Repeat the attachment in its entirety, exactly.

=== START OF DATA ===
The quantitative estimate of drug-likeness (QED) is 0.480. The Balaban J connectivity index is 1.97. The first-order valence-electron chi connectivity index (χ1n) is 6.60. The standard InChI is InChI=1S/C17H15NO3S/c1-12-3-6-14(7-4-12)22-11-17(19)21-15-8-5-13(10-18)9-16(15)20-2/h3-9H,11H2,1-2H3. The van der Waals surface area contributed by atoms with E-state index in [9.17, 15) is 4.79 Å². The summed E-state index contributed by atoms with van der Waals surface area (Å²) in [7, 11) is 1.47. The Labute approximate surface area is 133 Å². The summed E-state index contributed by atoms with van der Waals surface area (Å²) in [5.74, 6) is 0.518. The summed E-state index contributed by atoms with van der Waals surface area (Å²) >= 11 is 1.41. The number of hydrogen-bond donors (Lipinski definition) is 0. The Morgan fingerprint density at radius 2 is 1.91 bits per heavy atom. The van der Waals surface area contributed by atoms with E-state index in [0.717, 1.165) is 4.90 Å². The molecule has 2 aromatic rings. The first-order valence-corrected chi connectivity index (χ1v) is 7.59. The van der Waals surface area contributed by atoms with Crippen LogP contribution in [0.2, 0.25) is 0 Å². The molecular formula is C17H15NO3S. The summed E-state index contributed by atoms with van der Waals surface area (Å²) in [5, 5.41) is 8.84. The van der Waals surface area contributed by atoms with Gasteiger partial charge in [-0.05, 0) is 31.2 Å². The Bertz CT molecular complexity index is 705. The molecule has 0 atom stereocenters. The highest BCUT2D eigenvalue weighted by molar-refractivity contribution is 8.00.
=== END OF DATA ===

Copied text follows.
The quantitative estimate of drug-likeness (QED) is 0.480. The Balaban J connectivity index is 1.97. The first-order valence-electron chi connectivity index (χ1n) is 6.60. The standard InChI is InChI=1S/C17H15NO3S/c1-12-3-6-14(7-4-12)22-11-17(19)21-15-8-5-13(10-18)9-16(15)20-2/h3-9H,11H2,1-2H3. The van der Waals surface area contributed by atoms with E-state index in [9.17, 15) is 4.79 Å². The summed E-state index contributed by atoms with van der Waals surface area (Å²) in [7, 11) is 1.47. The Labute approximate surface area is 133 Å². The summed E-state index contributed by atoms with van der Waals surface area (Å²) in [5.74, 6) is 0.518. The summed E-state index contributed by atoms with van der Waals surface area (Å²) >= 11 is 1.41. The number of hydrogen-bond donors (Lipinski definition) is 0. The Morgan fingerprint density at radius 2 is 1.91 bits per heavy atom. The van der Waals surface area contributed by atoms with E-state index in [0.717, 1.165) is 4.90 Å². The molecule has 2 aromatic rings. The first-order valence-corrected chi connectivity index (χ1v) is 7.59. The van der Waals surface area contributed by atoms with Crippen LogP contribution in [0.2, 0.25) is 0 Å². The molecular formula is C17H15NO3S. The summed E-state index contributed by atoms with van der Waals surface area (Å²) in [5, 5.41) is 8.84. The van der Waals surface area contributed by atoms with Gasteiger partial charge in [-0.05, 0) is 31.2 Å². The Bertz CT molecular complexity index is 705. The molecule has 0 atom stereocenters. The highest BCUT2D eigenvalue weighted by molar-refractivity contribution is 8.00.